Biologists have noticed that the cries of orangutans are more like human than chimpanzees

(ORDO NEWS) — Orangutans are more likely to make consonant-like sounds than other great ape species.

Of all the great apes, orangutans lead the most arboreal lifestyle, while chimpanzees and bonobos, closer to humans, live almost all the time on the ground.

Due to their close relationship, chimpanzee calls were expected to be similar to human speech.

In addition, non-human primates mostly communicate with vowels, while humans communicate with consonants, which raises the question of the reason for this.

Adriano Lameira of the University of Warwick and colleagues compared the sound patterns in the repertoire of three major lineages of great apes: orangutans, gorillas, and bonobos and chimpanzees.

It turned out that gorillas and chimpanzees with bonobos use very few consonants.

So, consonants are in the repertoire of some gorilla populations, and some chimpanzees make one or two consonant sounds while grooming their bodies.

In contrast, wild orangutans use consonants everywhere and in a wide range of actions – as well as people.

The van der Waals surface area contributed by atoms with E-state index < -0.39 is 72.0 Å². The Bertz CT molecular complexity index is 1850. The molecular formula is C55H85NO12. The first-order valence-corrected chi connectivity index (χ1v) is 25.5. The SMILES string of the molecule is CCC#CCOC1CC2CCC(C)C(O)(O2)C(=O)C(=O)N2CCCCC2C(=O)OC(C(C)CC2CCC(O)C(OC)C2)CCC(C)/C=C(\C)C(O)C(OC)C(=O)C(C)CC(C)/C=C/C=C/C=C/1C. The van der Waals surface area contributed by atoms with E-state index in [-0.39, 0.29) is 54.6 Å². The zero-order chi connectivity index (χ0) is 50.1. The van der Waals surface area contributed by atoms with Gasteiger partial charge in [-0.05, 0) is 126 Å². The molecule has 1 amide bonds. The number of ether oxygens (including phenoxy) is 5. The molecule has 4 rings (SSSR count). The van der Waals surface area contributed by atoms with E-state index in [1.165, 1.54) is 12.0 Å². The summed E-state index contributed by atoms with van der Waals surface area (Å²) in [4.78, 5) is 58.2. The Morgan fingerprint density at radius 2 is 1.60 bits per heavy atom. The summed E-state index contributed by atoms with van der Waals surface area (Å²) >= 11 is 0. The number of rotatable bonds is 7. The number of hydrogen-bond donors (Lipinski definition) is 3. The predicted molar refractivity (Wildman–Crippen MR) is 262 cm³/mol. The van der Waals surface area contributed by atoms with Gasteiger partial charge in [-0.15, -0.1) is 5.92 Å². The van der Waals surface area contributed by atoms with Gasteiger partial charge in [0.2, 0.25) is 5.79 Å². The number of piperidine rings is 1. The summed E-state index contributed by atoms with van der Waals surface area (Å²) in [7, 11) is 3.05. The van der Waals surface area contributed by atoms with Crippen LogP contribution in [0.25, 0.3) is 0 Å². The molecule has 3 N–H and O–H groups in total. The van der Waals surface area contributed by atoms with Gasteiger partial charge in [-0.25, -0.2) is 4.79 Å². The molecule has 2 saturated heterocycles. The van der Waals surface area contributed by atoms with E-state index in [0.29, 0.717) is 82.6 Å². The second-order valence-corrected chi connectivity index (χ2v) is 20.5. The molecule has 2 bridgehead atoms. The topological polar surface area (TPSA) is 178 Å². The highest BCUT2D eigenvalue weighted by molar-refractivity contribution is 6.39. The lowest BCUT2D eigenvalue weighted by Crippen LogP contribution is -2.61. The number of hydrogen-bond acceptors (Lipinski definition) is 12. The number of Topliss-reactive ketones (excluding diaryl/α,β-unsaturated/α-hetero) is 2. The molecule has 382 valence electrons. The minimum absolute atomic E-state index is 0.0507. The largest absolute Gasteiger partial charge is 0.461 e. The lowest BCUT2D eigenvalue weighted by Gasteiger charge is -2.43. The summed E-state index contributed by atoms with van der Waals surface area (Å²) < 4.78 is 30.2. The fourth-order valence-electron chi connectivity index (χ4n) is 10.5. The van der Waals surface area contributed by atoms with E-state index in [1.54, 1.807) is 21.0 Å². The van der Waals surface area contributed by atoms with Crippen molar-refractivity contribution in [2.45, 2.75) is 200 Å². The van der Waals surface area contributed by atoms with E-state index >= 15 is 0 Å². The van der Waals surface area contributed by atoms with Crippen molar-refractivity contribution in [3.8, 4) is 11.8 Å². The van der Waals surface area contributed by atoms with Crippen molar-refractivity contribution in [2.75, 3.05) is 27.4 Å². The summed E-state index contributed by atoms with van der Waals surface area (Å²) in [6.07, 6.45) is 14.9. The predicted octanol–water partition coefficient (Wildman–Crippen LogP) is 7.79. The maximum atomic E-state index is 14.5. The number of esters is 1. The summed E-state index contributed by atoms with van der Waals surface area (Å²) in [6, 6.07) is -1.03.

According to scientists, such a complex repertoire is associated with the arboreal lifestyle of these monkeys.

“Orangutans mostly live in trees and get food there. In this position, at least one hand is constantly occupied and used to hold himself.

It is because of this limitation that orangutans have developed greater control over their lips, tongue, and jaw and can use their mouth as a “fifth hand” to hold food and maneuver tools.

Orangutans are known for only peeling an orange with their lips, so their oral control is far superior to that of African monkeys, and it has become an integral part of their biology,” explains Lameira.

From this, the authors of the work deduce the assumption that the ancestors of people could also develop an adaptation for speech, living in trees.

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